Age of onset in chronic major depression: relation to demographic and clinical variables, family history, and treatment response.
BACKGROUND: The clinical and etiological significance of the early-late onset distinction in chronic major depressive disorder was explored. METHOD: Subjects were 289 outpatients with DSM-III-R chronic major depression drawn from a multi-site study comparing the efficacy of sertraline and imipramine in the acute and long-term treatment of chronic depression. Patients received comprehensive evaluations using semi-structured interviews and rating scales. RESULTS: Early-onset chronic major depression was associated with a longer index major depressive episode and higher rates of recurrent major depressive episodes, comorbid personality disorders, lifetime substance use disorders, depressive personality traits, and a history of psychiatric hospitalization. In addition, more early-onset patients tended to have a family history of mood disorders. The early-late onset distinction was not associated with differences in symptom severity, functional impairment, or treatment response. LIMITATIONS: Family members were not interviewed directly; there were a large number of statistical comparisons; and interrater reliability of the assessments was not evaluated. CONCLUSIONS: Early-onset chronic major depression has a more malignant course and is associated with greater comorbidity than late-onset chronic major depression.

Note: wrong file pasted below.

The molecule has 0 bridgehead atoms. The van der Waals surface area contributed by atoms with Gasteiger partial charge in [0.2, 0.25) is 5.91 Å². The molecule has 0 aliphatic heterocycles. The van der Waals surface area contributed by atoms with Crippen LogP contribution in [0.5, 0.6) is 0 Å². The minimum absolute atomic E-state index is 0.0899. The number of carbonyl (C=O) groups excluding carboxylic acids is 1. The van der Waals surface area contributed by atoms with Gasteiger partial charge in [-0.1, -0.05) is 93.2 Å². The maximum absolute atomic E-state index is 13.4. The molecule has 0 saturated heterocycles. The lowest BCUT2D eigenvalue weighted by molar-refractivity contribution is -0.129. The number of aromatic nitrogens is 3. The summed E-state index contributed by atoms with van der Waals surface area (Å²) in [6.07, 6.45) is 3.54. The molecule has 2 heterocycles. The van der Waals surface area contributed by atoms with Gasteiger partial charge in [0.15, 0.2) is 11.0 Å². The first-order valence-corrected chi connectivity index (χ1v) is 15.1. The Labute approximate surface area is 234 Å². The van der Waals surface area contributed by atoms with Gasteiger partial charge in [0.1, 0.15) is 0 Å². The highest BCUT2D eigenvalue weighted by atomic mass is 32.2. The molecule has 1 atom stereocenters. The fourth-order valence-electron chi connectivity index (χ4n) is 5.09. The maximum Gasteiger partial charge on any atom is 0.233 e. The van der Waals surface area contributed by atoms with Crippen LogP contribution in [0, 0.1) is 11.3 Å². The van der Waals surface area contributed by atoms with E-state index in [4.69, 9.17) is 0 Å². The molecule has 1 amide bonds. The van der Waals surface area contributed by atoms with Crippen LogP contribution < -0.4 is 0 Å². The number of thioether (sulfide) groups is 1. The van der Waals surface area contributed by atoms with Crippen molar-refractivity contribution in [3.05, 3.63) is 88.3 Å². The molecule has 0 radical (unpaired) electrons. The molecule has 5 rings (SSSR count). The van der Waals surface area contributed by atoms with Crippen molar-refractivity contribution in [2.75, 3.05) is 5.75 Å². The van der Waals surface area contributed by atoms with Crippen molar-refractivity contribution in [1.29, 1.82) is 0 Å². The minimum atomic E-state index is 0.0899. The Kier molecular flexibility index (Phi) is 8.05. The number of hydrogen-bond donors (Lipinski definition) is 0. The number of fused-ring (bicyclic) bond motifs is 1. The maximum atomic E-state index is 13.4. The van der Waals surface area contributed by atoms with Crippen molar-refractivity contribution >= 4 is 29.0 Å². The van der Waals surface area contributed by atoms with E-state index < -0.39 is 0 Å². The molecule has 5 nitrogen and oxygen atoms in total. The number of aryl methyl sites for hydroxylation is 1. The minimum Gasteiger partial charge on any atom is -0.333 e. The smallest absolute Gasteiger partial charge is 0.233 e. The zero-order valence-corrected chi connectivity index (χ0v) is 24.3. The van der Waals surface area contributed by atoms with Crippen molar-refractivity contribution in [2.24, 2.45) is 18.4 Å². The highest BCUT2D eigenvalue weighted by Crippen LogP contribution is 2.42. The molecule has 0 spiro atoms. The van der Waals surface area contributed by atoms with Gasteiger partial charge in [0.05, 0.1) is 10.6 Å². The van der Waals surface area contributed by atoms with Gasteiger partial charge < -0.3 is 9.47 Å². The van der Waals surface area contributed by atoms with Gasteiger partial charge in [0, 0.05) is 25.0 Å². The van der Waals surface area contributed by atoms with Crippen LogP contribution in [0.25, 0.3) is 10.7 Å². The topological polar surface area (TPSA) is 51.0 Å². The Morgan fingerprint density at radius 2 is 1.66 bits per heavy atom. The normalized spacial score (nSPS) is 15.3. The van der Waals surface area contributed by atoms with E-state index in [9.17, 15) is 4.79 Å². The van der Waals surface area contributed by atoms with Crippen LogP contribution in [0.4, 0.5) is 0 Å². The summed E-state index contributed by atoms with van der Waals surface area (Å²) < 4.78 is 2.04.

Klein, DN; Schatzberg, AF; McCullough, JP; Dowling, F; Goodman, D; Howland, RH; Markowitz, JC; Smith, C; Thase, ME; Rush, AJ; LaVange, L; Harrison, WM; Keller, MB
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